If you think it’s okay to talk to your car infotainment system or smartphone while driving or even when stopped at a red light, you should think again. It takes up to 27 seconds to regain full attention after issuing voice commands, University of Utah researchers found in a pair of new studies for the AAA Foundation for Traffic Safety.
One of the studies showed that it is highly distracting to use hands-free voice commands to dial phone numbers, call contacts, change music and send texts with Microsoft Cortana, Apple Siri and Google Now smartphone personal assistants.
The other study examined voice-dialing, voice-contact calling and music selection using in-vehicle information or “infotainment” systems in 10 model-year 2015 vehicles. Three were rated as moderately distracting, six as highly distracting and the system in the 2015 Mazda 6 as very highly distracting.
University of Utah psychology professor David Strayer, senior author of the two new studies, had this to say:
Just because these systems are in the car doesn’t mean it’s a good idea to use them while you are driving. Far too many people are dying because of distraction on the roadway, and putting another source of distraction at the fingertips of drivers is not a good idea. It’s better not to use them when you are driving.
The research also found that, contrary to what some may believe, practice with voice-recognition systems doesn’t eliminate distraction. The studies also showed older drivers – those most likely to buy autos with infotainment systems – are much more distracted than younger drivers when giving voice commands. But the most surprising finding was that a driver traveling only 25 mph continues to be distracted for up to 27 seconds after disconnecting from highly distracting phone and car voice-command systems, and up to 15 seconds after disconnecting from the moderately distracting systems. The 27 seconds means a driver traveling 25 mph would cover the length of three football fields before regaining full attention. Professor Strayer added:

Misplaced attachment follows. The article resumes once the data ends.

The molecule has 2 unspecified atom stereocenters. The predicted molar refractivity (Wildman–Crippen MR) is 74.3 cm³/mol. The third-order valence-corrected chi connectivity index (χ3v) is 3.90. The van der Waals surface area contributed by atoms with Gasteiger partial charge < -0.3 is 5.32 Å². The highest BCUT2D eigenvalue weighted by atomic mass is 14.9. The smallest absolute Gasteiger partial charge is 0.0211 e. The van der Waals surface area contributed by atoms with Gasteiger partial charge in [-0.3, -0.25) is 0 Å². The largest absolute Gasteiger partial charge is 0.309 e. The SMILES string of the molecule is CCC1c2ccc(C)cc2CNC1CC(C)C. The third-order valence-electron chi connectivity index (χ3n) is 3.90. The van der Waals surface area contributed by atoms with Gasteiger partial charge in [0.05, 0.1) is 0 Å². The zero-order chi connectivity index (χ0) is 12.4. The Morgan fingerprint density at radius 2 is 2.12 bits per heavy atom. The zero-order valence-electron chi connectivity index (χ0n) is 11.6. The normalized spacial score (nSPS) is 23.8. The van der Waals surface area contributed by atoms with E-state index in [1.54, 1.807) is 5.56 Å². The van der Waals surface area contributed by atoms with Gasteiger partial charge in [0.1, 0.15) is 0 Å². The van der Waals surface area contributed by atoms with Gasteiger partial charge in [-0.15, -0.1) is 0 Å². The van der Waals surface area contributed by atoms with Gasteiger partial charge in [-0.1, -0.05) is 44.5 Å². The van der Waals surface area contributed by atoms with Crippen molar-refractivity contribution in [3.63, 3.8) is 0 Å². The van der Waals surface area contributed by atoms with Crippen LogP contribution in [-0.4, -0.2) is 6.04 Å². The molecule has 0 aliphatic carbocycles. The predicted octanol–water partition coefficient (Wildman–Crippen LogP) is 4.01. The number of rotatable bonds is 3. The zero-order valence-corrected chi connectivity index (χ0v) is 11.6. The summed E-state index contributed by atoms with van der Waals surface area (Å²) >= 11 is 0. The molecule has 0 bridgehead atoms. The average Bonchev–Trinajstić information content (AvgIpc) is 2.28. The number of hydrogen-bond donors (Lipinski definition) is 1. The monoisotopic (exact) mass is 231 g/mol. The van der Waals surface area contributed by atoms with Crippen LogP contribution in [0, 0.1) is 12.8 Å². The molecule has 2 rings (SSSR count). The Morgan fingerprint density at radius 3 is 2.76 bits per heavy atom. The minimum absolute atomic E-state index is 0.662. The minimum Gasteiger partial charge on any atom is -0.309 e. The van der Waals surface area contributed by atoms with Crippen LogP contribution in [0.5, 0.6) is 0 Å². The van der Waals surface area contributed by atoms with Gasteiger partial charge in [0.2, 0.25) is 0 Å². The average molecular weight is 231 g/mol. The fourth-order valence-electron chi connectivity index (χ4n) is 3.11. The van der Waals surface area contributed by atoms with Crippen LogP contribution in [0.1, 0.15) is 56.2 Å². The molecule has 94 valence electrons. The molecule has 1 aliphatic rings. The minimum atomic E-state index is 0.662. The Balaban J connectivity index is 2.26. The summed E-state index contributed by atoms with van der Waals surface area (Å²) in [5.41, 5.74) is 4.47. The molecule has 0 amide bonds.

Most people think, ‘I hang up and I’m good to go.’ But that’s just not the case. We see it takes a surprisingly long time to come back to full attention. Even sending a short text message can cause almost another 30 seconds of impaired attention.
Joel Cooper, a University of Utah research assistant professor of psychology, was a co-author of the new studies. He is concerned about moving too fast and had this to say:
The voice-command technology isn’t ready. It’s in the cars and is billed as a safe alternative to manual interactions with your car, but the voice systems simply don’t work well enough.
These are the fifth and sixth studies since 2013 by University of Utah psychologists and funded by the AAA Foundation for Traffic Safety, formerly known as the American Automobile Association. Strayer and Cooper, who ran the studies, had the able assistance of Utah psychology doctoral students Joanna Turrill, James Coleman and Rachel Hopman. The previous Utah-AAA studies devised a five-point scale: 1 mild distraction, 2 moderate distraction, 3 high distraction, 4 very high distraction and 5 maximum distraction. The following chart illustrates distraction levels for some vehicles equipped with voice-activated systems:
The new studies were conducted with participants driving the various cars at 25 mph or less around a 2.7-mile route in Salt Lake City’s Avenues neighborhood as they used voice-commands to dial numbers, call contacts and tune the radio using in-car systems, and to dial numbers, call contacts, choose music and text using smartphones. With researchers in the car, the drivers were tested for the extent of their distraction, even as they kept their eyes on the road and hands on the wheel after hitting a voice-command system button.
The drivers also completed surveys about their perceived level of distraction, and videos measured how much of the time they kept their eyes on the road, mirrors or dashboard. The in-vehicle information system study included 257 people and the smartphone personal assistant study had 65 participants, all with no at-fault accidents during the past five years. Unlike the 2013 and 2014 studies, which included primarily people in their 20s, subjects in the new studies ranged in age from 21 to 70.
In 2013, 3,154 people died and 424,000 others were injured in motor vehicle crashes on U.S. roads involving driver distraction, according to statistics from the U.S. Department of Transportation. The new AAA reports urge that voice activated, in-vehicle information systems “ought not to be used indiscriminately” while driving, and advise that “caution is warranted” in smart-phone use while driving. I agree with Professor Strayer who says that he doesn’t even make hands-free cellphone calls while driving.
Source: AAA Foundation For Traffic Safety